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article imageU.S. strikes Assad airfield in response to chemical attack

By Brett Wilkins     Apr 6, 2017 in World
U.S. forces launched dozens of cruise missiles against Syrian military targets on Thursday in response to a deadly chemical attack attributed to embattled dictator Bashar al-Assad's forces.
In the first deliberate U.S. attack against the Assad regime, two American warships in the Mediterranean Sea fired more than 50 Tomahawk cruise missiles at the al-Shairat airfield in Homs province, NBC News reports. U.S. officials believe the airfield was used by Syrian troops to launch Tuesday's attack.
“Tonight, I ordered a targeted military strike on the air base in Syria from where the chemical attack was launched,” President Donald Trump said at his Mar-a-Lago estate in Palm Beach, Florida. “It is in this vital national security interest of the United States to prevent and deter the spread and use of deadly chemical weapons.”
“Years of previous attempts at changing Assad’s behavior have all failed, and failed very dramatically,” the president added. “As a result, the refugee crisis continues to deepen, and the region continues to destabilize, threatening the United States and its allies.”
BBC News reports at least 84 people were killed, and hundreds more injured, after what witnesses said were fixed-wing warplanes belonging to the Syrian air force attacked Khan Sheikhoun, about 50km (30 miles) south of the city of Idlib, while many people were still asleep on Tuesday morning. ABC News reports the attack struck an underground hospital run by the al-Qaeda-linked Islamist militant group formerly known as al-Nusra Front. Witnesses described a yellow mushroom cloud followed by symptoms consistent with exposure to chemical weapons. Doctors from the Syrian-American Medical Society (SAMS) who were in the area of the attack said victims exhibited “constricted (or ‘pinpoint’) pupils, foaming at the mouth, and the loss of consciousness, slow heart rate, slow breathing, vomiting, muscles spasms and other neurological symptoms consistent with nerve agents."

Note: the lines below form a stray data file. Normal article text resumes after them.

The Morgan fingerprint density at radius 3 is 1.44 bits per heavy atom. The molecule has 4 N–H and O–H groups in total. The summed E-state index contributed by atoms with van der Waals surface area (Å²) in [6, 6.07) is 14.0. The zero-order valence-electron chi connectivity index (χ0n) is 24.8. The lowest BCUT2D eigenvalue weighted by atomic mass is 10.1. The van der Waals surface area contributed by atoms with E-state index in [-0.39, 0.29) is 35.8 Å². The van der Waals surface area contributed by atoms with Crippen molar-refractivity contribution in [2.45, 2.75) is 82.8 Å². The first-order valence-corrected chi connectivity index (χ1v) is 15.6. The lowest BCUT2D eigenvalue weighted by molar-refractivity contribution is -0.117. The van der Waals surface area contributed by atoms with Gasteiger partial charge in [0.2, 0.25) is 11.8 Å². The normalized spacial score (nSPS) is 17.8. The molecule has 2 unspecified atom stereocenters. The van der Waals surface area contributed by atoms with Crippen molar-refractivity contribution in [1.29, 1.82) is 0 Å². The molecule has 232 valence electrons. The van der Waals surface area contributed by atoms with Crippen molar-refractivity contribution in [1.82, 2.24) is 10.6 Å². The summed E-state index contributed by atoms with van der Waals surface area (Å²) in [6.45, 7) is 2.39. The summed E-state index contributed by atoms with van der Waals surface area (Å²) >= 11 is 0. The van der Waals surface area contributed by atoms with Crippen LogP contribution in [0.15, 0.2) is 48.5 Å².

“The symptoms described are consistent with exposure to Sarin or some other organophosphorus chemical,” Ralf Trapp, a consultant formerly with the Organization for the Prohibition of Chemical Weapons (OPCW), told New Scientist. “As some of the victims have been moved to Turkey, it may be possible to acquire biomedical samples from them to identify telltale chemical compounds formed by sarin reacting with molecules in the blood.”
The Turkish Health Ministry said preliminary tests indicated the nerve agent Sarin was used in the attack, although this has not been independently confirmed.
Thursday's cruise missile attack — which U.S. officials said targeted aircraft and infrastructure, not people — marks a dramatic reversal from the Trump administration's earlier position, held until just up to the attack, that it would not target the Assad regime. In Turkey on March 30, Secretary of State Rex Tillerson said Assad's fate “will be decided by the Syrian people," and on the same day United Nations Ambassador Nikki Haley stated at UN headquarters in New York that “our priority is no longer to sit there and focus on getting Assad out.”
Trump's first response to the horrific chemical attack was to blame his predecessor, Barack Obama. “These heinous actions by the Bashar al-Assad regime are a consequence of the last administration’s weakness and irresolution,” Trump said in a statement. “President Obama said in 2012 that he would establish a ‘red line’ against the use of chemical weapons and then did nothing.” However, Trump also repeatedly urged Obama to not attack Syria, even in the wake of multiple chemical attacks in 2013.